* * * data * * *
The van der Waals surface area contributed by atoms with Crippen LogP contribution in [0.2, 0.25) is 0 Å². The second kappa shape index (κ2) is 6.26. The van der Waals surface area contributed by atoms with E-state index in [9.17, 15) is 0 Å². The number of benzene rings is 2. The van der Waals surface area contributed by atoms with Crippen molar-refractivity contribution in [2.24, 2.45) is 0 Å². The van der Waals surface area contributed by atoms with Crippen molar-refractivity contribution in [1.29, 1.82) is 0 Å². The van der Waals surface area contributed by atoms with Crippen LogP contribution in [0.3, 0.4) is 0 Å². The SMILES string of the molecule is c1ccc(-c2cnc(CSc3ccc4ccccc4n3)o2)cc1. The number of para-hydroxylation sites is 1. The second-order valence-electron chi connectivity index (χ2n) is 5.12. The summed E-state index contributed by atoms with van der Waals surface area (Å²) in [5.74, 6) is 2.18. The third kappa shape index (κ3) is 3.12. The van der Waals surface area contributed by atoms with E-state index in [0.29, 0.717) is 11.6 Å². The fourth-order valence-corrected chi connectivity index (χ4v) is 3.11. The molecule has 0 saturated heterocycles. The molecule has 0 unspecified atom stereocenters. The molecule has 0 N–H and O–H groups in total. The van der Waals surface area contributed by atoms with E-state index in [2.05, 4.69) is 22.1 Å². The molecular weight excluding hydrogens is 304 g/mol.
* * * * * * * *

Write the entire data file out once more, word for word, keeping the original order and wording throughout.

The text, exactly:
The van der Waals surface area contributed by atoms with Crippen LogP contribution in [0.2, 0.25) is 0 Å². The second kappa shape index (κ2) is 6.26. The van der Waals surface area contributed by atoms with E-state index in [9.17, 15) is 0 Å². The number of benzene rings is 2. The van der Waals surface area contributed by atoms with Crippen molar-refractivity contribution in [2.24, 2.45) is 0 Å². The van der Waals surface area contributed by atoms with Crippen molar-refractivity contribution in [1.29, 1.82) is 0 Å². The van der Waals surface area contributed by atoms with Crippen LogP contribution in [0.3, 0.4) is 0 Å². The SMILES string of the molecule is c1ccc(-c2cnc(CSc3ccc4ccccc4n3)o2)cc1. The number of para-hydroxylation sites is 1. The second-order valence-electron chi connectivity index (χ2n) is 5.12. The summed E-state index contributed by atoms with van der Waals surface area (Å²) in [5.74, 6) is 2.18. The third kappa shape index (κ3) is 3.12. The van der Waals surface area contributed by atoms with E-state index in [0.29, 0.717) is 11.6 Å². The fourth-order valence-corrected chi connectivity index (χ4v) is 3.11. The molecule has 0 saturated heterocycles. The molecule has 0 unspecified atom stereocenters. The molecule has 0 N–H and O–H groups in total. The van der Waals surface area contributed by atoms with E-state index in [2.05, 4.69) is 22.1 Å². The molecular weight excluding hydrogens is 304 g/mol.